J: You recently started your own radio shows, Sid the DJ, please tell us about it? Have you been working as a DJ before?

S: I play bluegrass 10pm to 1am on Thursday nights and honky tonk swing like Webb Pierce or Buck Owens on Saturdays 2pm to 4pm. (This was on a webstation, Mean Country.) I was a DJ on GLR, the London BBC outlet for awhile and then I was a DJ on Radio Q which was run by Q magazine before they gave it up so yes, I have some experience. But I am sure I have much to learn too.

J: What music have you been listening to lately, at home, just for fun?

S: I have Billy Bremner's demos. He was in Rockpile with Nick Lowe and Dave Edmunds and they are really good. Believe it or not the new Bangles album, "Doll Revolution", is pretty cool and I obviously listen to a lot of Bill Monroe and the Bluegrass Boys. He was an amazing musician, a God walking amongst mere mortals. Dylan's "Love And Theft" was terrific, much better than "Time Out Of Mind" which everyone said was so great. The late Magic Sam has a "new" live album on Delmark, you know I love that hard old Chicago blues sound to pieces.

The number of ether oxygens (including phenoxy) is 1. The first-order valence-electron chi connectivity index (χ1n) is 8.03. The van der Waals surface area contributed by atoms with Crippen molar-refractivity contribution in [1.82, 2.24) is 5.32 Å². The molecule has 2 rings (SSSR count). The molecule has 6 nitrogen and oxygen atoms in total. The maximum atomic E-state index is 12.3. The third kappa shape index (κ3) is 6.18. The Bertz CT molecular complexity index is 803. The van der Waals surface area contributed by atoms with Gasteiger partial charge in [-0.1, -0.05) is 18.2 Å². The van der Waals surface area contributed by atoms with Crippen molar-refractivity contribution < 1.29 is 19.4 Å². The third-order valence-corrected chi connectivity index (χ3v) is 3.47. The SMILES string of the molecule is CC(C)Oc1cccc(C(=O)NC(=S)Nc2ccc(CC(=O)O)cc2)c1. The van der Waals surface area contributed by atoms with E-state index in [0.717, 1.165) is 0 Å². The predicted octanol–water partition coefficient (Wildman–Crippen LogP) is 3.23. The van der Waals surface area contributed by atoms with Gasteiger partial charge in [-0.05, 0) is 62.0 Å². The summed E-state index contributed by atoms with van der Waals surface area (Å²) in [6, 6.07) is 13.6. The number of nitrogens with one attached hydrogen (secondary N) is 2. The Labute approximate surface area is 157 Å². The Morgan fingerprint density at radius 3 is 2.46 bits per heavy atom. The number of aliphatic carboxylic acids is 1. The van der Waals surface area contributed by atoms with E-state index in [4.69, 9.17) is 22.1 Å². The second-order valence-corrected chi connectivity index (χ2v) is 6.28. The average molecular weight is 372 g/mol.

J: On your label, Prima Records, you release the albums of yourself and your bands, also some CD's of others?

S: Prima is only me and my friends like Steve Wynn and Peter Case. I don't really see me releasing anyone who is not a close friend. I simply don't have the money to do so! It is as simple as that.

J: What is your favorite line, from a book or a movie? And from a song?

S: My favourite line(s) from any book is the bit around page 33 from "Really The Blues" where the author Mezz Mezzrow describes the clothes and shoes he was given to wear in an American prison. You gotta read this passage, people!
My favourite line from a movie is "Let go, you dope!" from a 1940's gangster film with Humphrey Bogart called "All Through The Night".
My favourite line(s) from a song is from the Dictators' "The Next Big Thing". It goes: "We knocked 'em dead in Dallas, we got great reviews, we knocked 'em dead in Dallas, they didn't know we were Jews". You can't beat that kind of songwriting!

Interview by Johanna J. Bodde, previously published on Real Roots Cafe, The Netherlands.